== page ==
Molecular docking and dynamic studies of crepiside E beta glucopyranoside as an inhibitor of snake venom PLA2

  • Mala S. KumarEmail author
  • Amjesh R.
  • Silpa Bhaskaran
  • Delphin R. D.
  • Achuthsankar S. Nair
  • Sudhakaran P. R.
Original Paper


Alternative treatments from plant-derived small molecules for neutralizing the venom lethality in snake envenomation are prevalent now. Elephantopus scaber, a tropical plant species has been recognized for its various pharmacological activities and especially anti-snake venom property; however, the molecular basis for this property is not understood. It is reported that snake venom PLA2 is a toxic factor with pharmacological effects independent of their catalytic activity. Here we report the inhibition of catalytic property of Cobra and Viper (group I and group II) snake venom PLA2 by the phytocompounds from E. scaber through molecular docking and dynamics studies. Initially, Lipinski’s rule, ADMET, and molecular docking studies were carried out. Our results show that among 124 phytocompounds, crepiside E (deacylcynaropicrin-3′ beta-glucopyranoside) has shown interactions with the conserved catalytic active site residues, His 48 and Asp 49, in both the PLA2s. Further, molecular dynamic simulations for 60 ns confirmed the stability of crepiside E in the active site of PLA2s and were found to be stable throughout the simulation. In order to understand the drug-likeness of crepiside E, pIC50 and MMGBSA scores were correlated by performing a linear regression analysis. Crepiside E was found to have similar chemical features to that of doxycycline, a known PLA2 inhibitor as indicated by a similarity score of 64.15%. Hence, it is concluded that crepiside E beta glucopyranoside present in Elephantopus scaber contributes to neutralizing the snake venom.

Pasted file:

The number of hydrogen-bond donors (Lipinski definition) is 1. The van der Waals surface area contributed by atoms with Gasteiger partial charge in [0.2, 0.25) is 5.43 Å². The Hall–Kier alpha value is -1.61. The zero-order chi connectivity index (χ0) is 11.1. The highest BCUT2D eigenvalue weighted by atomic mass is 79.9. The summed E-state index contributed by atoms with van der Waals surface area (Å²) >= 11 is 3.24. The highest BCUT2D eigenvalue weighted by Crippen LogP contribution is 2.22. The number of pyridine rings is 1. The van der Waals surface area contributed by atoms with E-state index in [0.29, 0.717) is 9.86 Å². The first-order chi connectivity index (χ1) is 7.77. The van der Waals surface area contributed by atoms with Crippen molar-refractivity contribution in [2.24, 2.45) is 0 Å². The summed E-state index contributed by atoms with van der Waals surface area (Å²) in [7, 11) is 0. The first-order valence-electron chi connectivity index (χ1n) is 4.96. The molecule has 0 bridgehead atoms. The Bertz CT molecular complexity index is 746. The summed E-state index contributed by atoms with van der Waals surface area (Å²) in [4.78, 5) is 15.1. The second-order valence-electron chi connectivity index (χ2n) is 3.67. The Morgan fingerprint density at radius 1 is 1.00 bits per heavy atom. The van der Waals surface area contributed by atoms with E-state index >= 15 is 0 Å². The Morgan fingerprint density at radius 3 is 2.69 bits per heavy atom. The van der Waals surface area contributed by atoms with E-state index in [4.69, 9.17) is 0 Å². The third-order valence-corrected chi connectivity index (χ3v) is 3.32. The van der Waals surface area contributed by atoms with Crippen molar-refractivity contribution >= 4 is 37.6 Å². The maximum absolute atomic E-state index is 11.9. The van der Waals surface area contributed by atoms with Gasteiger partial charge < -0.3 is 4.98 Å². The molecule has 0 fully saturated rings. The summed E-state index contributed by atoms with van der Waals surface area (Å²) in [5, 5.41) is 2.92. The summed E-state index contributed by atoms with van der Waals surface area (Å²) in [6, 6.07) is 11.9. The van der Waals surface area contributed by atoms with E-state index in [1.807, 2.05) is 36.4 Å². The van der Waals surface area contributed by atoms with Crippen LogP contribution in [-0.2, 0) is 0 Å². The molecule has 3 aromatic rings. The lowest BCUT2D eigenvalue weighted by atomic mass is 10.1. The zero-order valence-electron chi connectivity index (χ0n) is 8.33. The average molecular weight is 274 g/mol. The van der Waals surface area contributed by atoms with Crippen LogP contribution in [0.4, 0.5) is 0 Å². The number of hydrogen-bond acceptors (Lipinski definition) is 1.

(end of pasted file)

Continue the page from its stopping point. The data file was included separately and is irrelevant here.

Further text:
Elephantopus scaber Snake envenomation PLA2 Crepiside E MMGBSA-pIC50 correlation Molecular docking and dynamics 



This work was supported by the Centre for Excellence in Ayur-Informatics and Computer Aided Drug Design through FAST Scheme under MHRD (No. F. 5-6/2013-TS.VII) is gratefully acknowledged. The computational facilities were provided by the Department of Computational Biology and Bioinformatics, University of Kerala is also acknowledged. The authors would also like to sincerely thank Saraswathy V., Research Scholar, Department of Computational Biology and Bioinformatics, University of Kerala for her valuable suggestions and comments.

Compliance with ethical standards

Conflict of interest

The authors declare that they have no conflicts of interest.

Supplementary material

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Copyright information

© Springer-Verlag GmbH Germany, part of Springer Nature 2019

Authors and Affiliations

  • Mala S. Kumar
    • 1
    Email author
  • Amjesh R.
    • 1
  • Silpa Bhaskaran
    • 1
  • Delphin R. D.
    • 1
  • Achuthsankar S. Nair
    • 1
  • Sudhakaran P. R.
    • 1
  1. 1.Department of Computational Biology and Bioinformatics, KaryavattomUniversity of KeralaThiruvananthapuramIndia

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